Available via SIE Batch Yes
SIE Batch format Newline-Delimited JSON (ND-JSON)
Available via SIE Remote Access (SRA) Yes

Peak traffics listed above are based on recent traffic data for the channel. Due to the nature of the traffic, it is possible there will be spikes above that value.

Using DDos Events Data

A sample DDos Events record looks like this:

{"time":"2021-07-12 20:39:44.840338945",
    "vname":"base",
    "mname":"encode",
    "source":"8931c92d",
    "message":{"type":"JSON",
        "payload":"eyJWaWN0aW0gSVAiOiI2Mi4xOTIuMTUzLjE1OSIsIk51bWJlciBPZiBQYWNrZXRzIjo3N
SwiUGFja2V0IFJhdGUiOjAuNTE4MjU4MTk4ODc2LCJOdW1iZXIgb2YgVW5pcXVlIFNvdXJjZXMiOjc1LCJEdXJhd
GlvbiBvZiBBdHRhY2sgKGluIHNlY29uZHMpIjoxNDQsIkF0dGFjayBTdGFydCBUaW1lIjoxNjI2MTIxODA0LCJBd
HRhY2sgRW5kIFRpbWUiOjE2MjYxMjE5NDksIlR5cGUgb2YgQXR0YWNrIjoiVENQIiwiVmljdGltIENpdHkiOiJBc
G8iLCJWaWN0aW0gQ291bnRyeSI6IlVuaXRlZCBTdGF0ZXMiLCJWaWN0aW0gSVNQIjoiS0IgSW1wdWxzIFNlcnZpY
2UgR21iSCIsIlZpY3RpbSBPcmdhbml6YXRpb24iOiJLQiBJbXB1bHMgU2VydmljZSBHbWJIIiwiV2hvaXMgSW5mb
3JtYXRpb24iOnsiYXNuX3JlZ2lzdHJ5IjogInJpcGVuY2MiLCAiYXNuX2RhdGUiOiAiMjAyMC0wOC0yNiIsICJhc
25fY291bnRyeV9jb2RlIjogIkRFIiwgInJhdyI6IG51bGwsICJhc25fY2lkciI6ICI2Mi4xOTIuMTUzLjAvMjQiL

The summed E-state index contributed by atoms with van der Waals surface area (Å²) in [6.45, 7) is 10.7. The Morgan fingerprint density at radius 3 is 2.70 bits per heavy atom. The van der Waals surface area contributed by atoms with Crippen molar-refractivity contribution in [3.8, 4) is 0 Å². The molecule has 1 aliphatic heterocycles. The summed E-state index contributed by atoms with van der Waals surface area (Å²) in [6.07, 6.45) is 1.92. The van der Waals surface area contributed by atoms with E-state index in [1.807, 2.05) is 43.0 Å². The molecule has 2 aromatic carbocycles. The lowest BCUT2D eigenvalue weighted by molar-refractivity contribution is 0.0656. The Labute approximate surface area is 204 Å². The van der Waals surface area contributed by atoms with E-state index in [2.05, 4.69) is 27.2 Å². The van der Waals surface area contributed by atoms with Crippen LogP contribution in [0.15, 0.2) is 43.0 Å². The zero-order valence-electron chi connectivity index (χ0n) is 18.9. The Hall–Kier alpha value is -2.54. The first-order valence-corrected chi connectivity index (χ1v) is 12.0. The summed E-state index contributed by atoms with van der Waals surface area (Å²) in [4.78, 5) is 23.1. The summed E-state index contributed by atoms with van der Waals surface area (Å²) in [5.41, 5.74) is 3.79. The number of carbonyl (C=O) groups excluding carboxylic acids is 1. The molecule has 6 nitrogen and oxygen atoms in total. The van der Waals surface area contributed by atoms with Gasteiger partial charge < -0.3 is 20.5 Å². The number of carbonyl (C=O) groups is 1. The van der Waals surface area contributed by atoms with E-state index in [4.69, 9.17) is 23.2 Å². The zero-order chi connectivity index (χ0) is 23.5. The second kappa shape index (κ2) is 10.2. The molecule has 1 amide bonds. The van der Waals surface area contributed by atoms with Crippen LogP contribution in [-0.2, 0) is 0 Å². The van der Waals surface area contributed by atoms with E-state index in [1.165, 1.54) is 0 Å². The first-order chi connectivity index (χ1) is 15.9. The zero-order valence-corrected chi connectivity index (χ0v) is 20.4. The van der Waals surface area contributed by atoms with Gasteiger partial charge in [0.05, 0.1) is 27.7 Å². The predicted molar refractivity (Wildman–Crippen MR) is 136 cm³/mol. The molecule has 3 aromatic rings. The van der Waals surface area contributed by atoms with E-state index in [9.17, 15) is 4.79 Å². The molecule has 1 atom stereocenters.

CAicmF3X3JlZmVycmFsIjogbnVsbCwgInF1ZXJ5IjogIjYyLjE5Mi4xNTMuMTU5IiwgInJlZmVycmFsIjogbnVsb
CwgIm5ldHMiOiBbeyJ1cGRhdGVkIjogIjIwMjAtMDgtMjZUMTM6MTQ6NDUiLCAiaGFuZGxlIjogIk1HMjUwMDEtU
klQRSIsICJkZXNjcmlwdGlvbiI6IG51bGwsICJ0ZWNoX2VtYWlscyI6IG51bGwsICJhYnVzZV9lbWFpbHMiOiBud
WxsLCAicG9zdGFsX2NvZGUiOiBudWxsLCAiYWRkcmVzcyI6ICJIb2ZoZWltZXIgU3RyYXNzZSA5XG42NTc3OVxuS
2Vsa2hlaW1cbkdFUk1BTlkiLCAiY2lkciI6ICI2Mi4xOTIuMTUzLjAvMjQiLCAiY2l0eSI6IG51bGwsICJuYW1lI
jogIkRFLUFBLTIwMjAwODI2IiwgImNyZWF0ZWQiOiAiMjAyMC0wOC0yNlQxMzoxNDo0NSIsICJjb3VudHJ5IjogI
kRFIiwgInN0YXRlIjogbnVsbCwgInJhbmdlIjogIjYyLjE5Mi4xNTMuMCAtIDYyLjE5Mi4xNTMuMjU1IiwgIm1pc
2NfZW1haWxzIjogbnVsbH0sIHsiY2l0eSI6IG51bGwsICJ1cGRhdGVkIjogIjIwMjEtMDMtMjJUMDk6NTQ6MDgiL
CAiaGFuZGxlIjogbnVsbCwgImRlc2NyaXB0aW9uIjogbnVsbCwgInRlY2hfZW1haWxzIjogbnVsbCwgImNvdW50c
nkiOiBudWxsLCAiYWJ1c2VfZW1haWxzIjogbnVsbCwgImNyZWF0ZWQiOiAiMjAyMS0wMy0yMlQwOTo1NDowOCIsI
CJyYW5nZSI6ICI2Mi4xOTIuMTUzLjAvMjQiLCAic3RhdGUiOiBudWxsLCAicG9zdGFsX2NvZGUiOiBudWxsLCAiY
WRkcmVzcyI6IG51bGwsICJjaWRyIjogIjYyLjE5Mi4xNTMuMC8yNCIsICJtaXNjX2VtYWlscyI6IG51bGwsICJuY
W1lIjogbnVsbH0sIHsiY2l0eSI6IG51bGwsICJ1cGRhdGVkIjogIjIwMjAtMDktMDlUMDk6MDI6MTUiLCAiaGFuZ
GxlIjogbnVsbCwgImRlc2NyaXB0aW9uIjogbnVsbCwgInRlY2hfZW1haWxzIjogbnVsbCwgImNvdW50cnkiOiBud
WxsLCAiYWJ1c2VfZW1haWxzIjogbnVsbCwgImNyZWF0ZWQiOiAiMjAyMC0wOS0wOVQwOTowMjoxNSIsICJyYW5nZ